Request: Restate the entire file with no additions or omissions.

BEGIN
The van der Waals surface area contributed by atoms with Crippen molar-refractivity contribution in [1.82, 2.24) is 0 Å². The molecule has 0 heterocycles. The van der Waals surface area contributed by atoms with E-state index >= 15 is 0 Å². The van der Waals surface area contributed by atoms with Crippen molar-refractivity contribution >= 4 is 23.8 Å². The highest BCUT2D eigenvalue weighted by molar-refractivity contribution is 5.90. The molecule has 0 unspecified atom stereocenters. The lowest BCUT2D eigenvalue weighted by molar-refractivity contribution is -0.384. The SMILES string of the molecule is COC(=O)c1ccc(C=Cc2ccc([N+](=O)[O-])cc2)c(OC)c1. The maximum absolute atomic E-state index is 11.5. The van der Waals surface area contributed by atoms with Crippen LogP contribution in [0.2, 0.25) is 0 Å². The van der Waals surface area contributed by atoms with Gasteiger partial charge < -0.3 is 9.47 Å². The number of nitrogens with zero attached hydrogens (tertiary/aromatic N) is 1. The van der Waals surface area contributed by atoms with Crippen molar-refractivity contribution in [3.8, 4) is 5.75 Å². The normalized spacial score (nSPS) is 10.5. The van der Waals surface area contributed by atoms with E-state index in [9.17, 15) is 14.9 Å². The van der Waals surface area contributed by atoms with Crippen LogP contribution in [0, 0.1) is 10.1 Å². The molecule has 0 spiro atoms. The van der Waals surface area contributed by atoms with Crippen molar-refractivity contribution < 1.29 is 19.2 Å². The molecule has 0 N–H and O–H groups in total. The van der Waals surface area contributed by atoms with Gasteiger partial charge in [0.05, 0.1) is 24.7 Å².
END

The van der Waals surface area contributed by atoms with Crippen molar-refractivity contribution in [1.82, 2.24) is 0 Å². The molecule has 0 heterocycles. The van der Waals surface area contributed by atoms with E-state index >= 15 is 0 Å². The van der Waals surface area contributed by atoms with Crippen molar-refractivity contribution >= 4 is 23.8 Å². The highest BCUT2D eigenvalue weighted by molar-refractivity contribution is 5.90. The molecule has 0 unspecified atom stereocenters. The lowest BCUT2D eigenvalue weighted by molar-refractivity contribution is -0.384. The SMILES string of the molecule is COC(=O)c1ccc(C=Cc2ccc([N+](=O)[O-])cc2)c(OC)c1. The maximum absolute atomic E-state index is 11.5. The van der Waals surface area contributed by atoms with Crippen LogP contribution in [0.2, 0.25) is 0 Å². The van der Waals surface area contributed by atoms with Gasteiger partial charge < -0.3 is 9.47 Å². The number of nitrogens with zero attached hydrogens (tertiary/aromatic N) is 1. The van der Waals surface area contributed by atoms with Crippen molar-refractivity contribution in [3.8, 4) is 5.75 Å². The normalized spacial score (nSPS) is 10.5. The van der Waals surface area contributed by atoms with E-state index in [9.17, 15) is 14.9 Å². The van der Waals surface area contributed by atoms with Crippen LogP contribution in [0, 0.1) is 10.1 Å². The molecule has 0 spiro atoms. The van der Waals surface area contributed by atoms with Crippen molar-refractivity contribution < 1.29 is 19.2 Å². The molecule has 0 N–H and O–H groups in total. The van der Waals surface area contributed by atoms with Gasteiger partial charge in [0.05, 0.1) is 24.7 Å².